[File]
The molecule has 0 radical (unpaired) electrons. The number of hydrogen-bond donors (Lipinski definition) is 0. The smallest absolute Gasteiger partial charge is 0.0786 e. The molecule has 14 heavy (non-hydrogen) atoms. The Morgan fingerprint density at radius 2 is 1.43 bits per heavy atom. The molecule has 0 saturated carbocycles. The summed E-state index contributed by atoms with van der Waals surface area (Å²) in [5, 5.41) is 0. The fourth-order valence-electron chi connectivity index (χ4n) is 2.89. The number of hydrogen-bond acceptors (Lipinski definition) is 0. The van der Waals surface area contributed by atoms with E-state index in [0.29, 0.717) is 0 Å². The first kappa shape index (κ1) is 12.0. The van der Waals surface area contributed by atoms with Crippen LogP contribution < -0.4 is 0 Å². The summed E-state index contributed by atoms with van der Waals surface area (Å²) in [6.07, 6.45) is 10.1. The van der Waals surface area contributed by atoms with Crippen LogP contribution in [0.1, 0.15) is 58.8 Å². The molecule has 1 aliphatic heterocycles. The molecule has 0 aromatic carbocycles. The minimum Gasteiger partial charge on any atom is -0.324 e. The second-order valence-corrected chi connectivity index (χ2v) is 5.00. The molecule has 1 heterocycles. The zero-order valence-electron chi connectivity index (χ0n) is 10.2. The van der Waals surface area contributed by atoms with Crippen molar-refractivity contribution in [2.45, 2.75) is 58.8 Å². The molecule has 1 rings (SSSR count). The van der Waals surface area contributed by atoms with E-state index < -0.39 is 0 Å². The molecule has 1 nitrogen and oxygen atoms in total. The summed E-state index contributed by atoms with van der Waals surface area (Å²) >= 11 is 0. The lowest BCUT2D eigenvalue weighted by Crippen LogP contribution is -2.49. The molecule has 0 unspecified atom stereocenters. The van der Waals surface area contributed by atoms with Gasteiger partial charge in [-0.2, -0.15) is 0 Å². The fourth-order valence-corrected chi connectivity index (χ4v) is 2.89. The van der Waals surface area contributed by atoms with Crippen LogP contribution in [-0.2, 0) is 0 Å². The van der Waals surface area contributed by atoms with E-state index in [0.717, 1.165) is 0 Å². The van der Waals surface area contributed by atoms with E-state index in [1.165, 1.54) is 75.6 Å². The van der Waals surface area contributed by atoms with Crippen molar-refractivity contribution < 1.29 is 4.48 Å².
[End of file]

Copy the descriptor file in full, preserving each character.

The molecule has 0 radical (unpaired) electrons. The number of hydrogen-bond donors (Lipinski definition) is 0. The smallest absolute Gasteiger partial charge is 0.0786 e. The molecule has 14 heavy (non-hydrogen) atoms. The Morgan fingerprint density at radius 2 is 1.43 bits per heavy atom. The molecule has 0 saturated carbocycles. The summed E-state index contributed by atoms with van der Waals surface area (Å²) in [5, 5.41) is 0. The fourth-order valence-electron chi connectivity index (χ4n) is 2.89. The number of hydrogen-bond acceptors (Lipinski definition) is 0. The van der Waals surface area contributed by atoms with E-state index in [0.29, 0.717) is 0 Å². The first kappa shape index (κ1) is 12.0. The van der Waals surface area contributed by atoms with Crippen LogP contribution < -0.4 is 0 Å². The summed E-state index contributed by atoms with van der Waals surface area (Å²) in [6.07, 6.45) is 10.1. The van der Waals surface area contributed by atoms with Crippen LogP contribution in [0.1, 0.15) is 58.8 Å². The molecule has 1 aliphatic heterocycles. The molecule has 0 aromatic carbocycles. The minimum Gasteiger partial charge on any atom is -0.324 e. The second-order valence-corrected chi connectivity index (χ2v) is 5.00. The molecule has 1 heterocycles. The zero-order valence-electron chi connectivity index (χ0n) is 10.2. The van der Waals surface area contributed by atoms with Crippen molar-refractivity contribution in [2.45, 2.75) is 58.8 Å². The molecule has 1 rings (SSSR count). The van der Waals surface area contributed by atoms with E-state index < -0.39 is 0 Å². The molecule has 1 nitrogen and oxygen atoms in total. The summed E-state index contributed by atoms with van der Waals surface area (Å²) >= 11 is 0. The lowest BCUT2D eigenvalue weighted by Crippen LogP contribution is -2.49. The molecule has 0 unspecified atom stereocenters. The van der Waals surface area contributed by atoms with Gasteiger partial charge in [-0.2, -0.15) is 0 Å². The fourth-order valence-corrected chi connectivity index (χ4v) is 2.89. The van der Waals surface area contributed by atoms with Crippen LogP contribution in [-0.2, 0) is 0 Å². The van der Waals surface area contributed by atoms with E-state index in [0.717, 1.165) is 0 Å². The van der Waals surface area contributed by atoms with E-state index in [1.165, 1.54) is 75.6 Å². The van der Waals surface area contributed by atoms with Crippen molar-refractivity contribution < 1.29 is 4.48 Å².